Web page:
A fascinating case made boring
Art Forgery: The Case of the Lady of Elche
by John F. Moffitt
1995, University Press of Florida
I rarely write negative reviews because I rarely feel negative about the books I read. If a book has made it through topical filters to get to me, and if I bother to read it, chances are I am going to get something positive out of it. I respect the work people put in to books and I can appreciate that books have a range of audiences and purposes. I’m a compulsive five-star-er.
All that said, I didn’t like “Art Forgery: The Case of the Lady of Elche“. So much so that I didn’t really read the whole thing, concluding with a skim that didn’t even make it to the end of the book. I can’t quite see who this book is for, and I think you probably shouldn’t bother with it. Move on to something else. Stop reading here if that is enough for you. Otherwise, read on for what I didn’t like.
“Art Forgery: The Case of the Lady of Elche” is one of a particular genre of art crime books: the take-down. These books tend to focus on one well-known museum object, and through an exploration of the style, provenance, and scientific aspects of the piece, make the case that the piece is not authentic. The first book I read in this genre was “Mysteries of the Snake Goddess: Art, Desire, and the Forging of History” by Kennith Lapatin shortly after it was published in 2003. Only two years before, Lapatin was the instructor of my undergraduate course in Greek Art, and it was in that class that I learned that things in museums are not always what they appear to be, or what we expect them to be. It helped that the class was taught partially in the galleries of the Museum of Fine Arts Boston, surrounded by loot and, as the MFA acknowledged basically while the class was happening, fakes. It was a formative experience for me and I liked the book that went along with it.
Also in the “take down” category is “Breaking van Gogh: Saint-Rémy, Forgery, and the $95 Million Fake at the Met” by James Grundvig, which I could have sworn that I reviewed for this blog, but can’t find any record of. The book has so-so reviews on Amazon, and it all could be totally mad, but I enjoyed reading the book. For the most part, I’m willing to go along for the ride. I learn things.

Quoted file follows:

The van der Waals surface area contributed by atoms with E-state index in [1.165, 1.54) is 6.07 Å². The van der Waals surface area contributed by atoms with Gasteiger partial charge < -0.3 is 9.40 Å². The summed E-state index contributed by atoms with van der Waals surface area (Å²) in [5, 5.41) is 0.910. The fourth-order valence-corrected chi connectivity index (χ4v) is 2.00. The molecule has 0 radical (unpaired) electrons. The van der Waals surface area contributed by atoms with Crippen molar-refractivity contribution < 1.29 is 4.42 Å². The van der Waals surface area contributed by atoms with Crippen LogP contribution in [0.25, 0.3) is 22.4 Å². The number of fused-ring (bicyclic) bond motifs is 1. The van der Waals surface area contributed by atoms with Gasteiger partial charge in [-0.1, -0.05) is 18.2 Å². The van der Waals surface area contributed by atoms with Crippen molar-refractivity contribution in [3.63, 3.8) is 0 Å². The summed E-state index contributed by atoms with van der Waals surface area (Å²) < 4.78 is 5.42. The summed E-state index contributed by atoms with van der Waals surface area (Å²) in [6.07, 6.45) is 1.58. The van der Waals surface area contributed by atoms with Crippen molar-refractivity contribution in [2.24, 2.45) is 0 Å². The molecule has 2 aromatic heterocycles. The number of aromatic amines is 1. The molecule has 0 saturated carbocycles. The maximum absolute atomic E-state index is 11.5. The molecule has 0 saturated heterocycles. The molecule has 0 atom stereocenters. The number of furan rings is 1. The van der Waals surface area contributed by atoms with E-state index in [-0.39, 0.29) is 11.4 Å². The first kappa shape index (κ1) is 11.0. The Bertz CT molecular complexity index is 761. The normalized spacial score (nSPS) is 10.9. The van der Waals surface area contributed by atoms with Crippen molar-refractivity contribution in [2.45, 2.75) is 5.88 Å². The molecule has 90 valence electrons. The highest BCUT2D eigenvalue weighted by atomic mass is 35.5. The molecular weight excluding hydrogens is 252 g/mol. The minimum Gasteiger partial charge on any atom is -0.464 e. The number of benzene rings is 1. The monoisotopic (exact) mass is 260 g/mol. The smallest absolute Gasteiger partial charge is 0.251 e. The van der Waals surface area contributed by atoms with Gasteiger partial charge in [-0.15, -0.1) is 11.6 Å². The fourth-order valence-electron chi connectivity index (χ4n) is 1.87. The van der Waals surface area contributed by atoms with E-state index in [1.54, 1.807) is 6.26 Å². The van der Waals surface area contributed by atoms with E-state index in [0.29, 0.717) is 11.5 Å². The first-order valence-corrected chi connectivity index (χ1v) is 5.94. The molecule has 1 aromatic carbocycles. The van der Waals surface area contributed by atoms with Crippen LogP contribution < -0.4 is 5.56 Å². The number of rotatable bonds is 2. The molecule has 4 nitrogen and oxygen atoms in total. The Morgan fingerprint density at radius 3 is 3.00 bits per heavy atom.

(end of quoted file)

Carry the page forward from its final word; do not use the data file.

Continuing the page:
So I was revved up for “Art Forgery: The Case of the Lady of Elche“, which is one art historian’s take-down of the famous Dama de Elche which surfaced in Spain in 1897. To me, a total non-expert on Spanish archaeology, she looked way too modern to be authentic. I was primed. I was ready. “Alright John F. Moffitt”, I said, “make your case!”
Oh my gosh yawn.
I know this is a book put out by an academic press, but just because it is meant to be some sort of academic work, doesn’t mean that narrative structure can be tossed. Good gosh, think of your poor readers who are trying to stay awake with a book after a long day taking care of a toddler. You have a problem with your book if you haven’t even told the story of the discovery of the alleged fake by the halfway point. I found myself skipping large chunks of chapters to get to the storyline but never found it. What are we even talking about here? Gosh I don’t know. Flip. Skim. Yawn. I’m going to bed.
Beyond just not having a narrative, the author did three things that really bother me in any book. First, the author uses “he” as the default gender for generic people. The generic public prosecutor is a “he”, the generic forger is a “he”, etc. This book was written in 1995 not 1925. Anyone who uses “he” in that way deserves to be called out and potentially dismissed. It isn’t just sexist, it’s sloppy.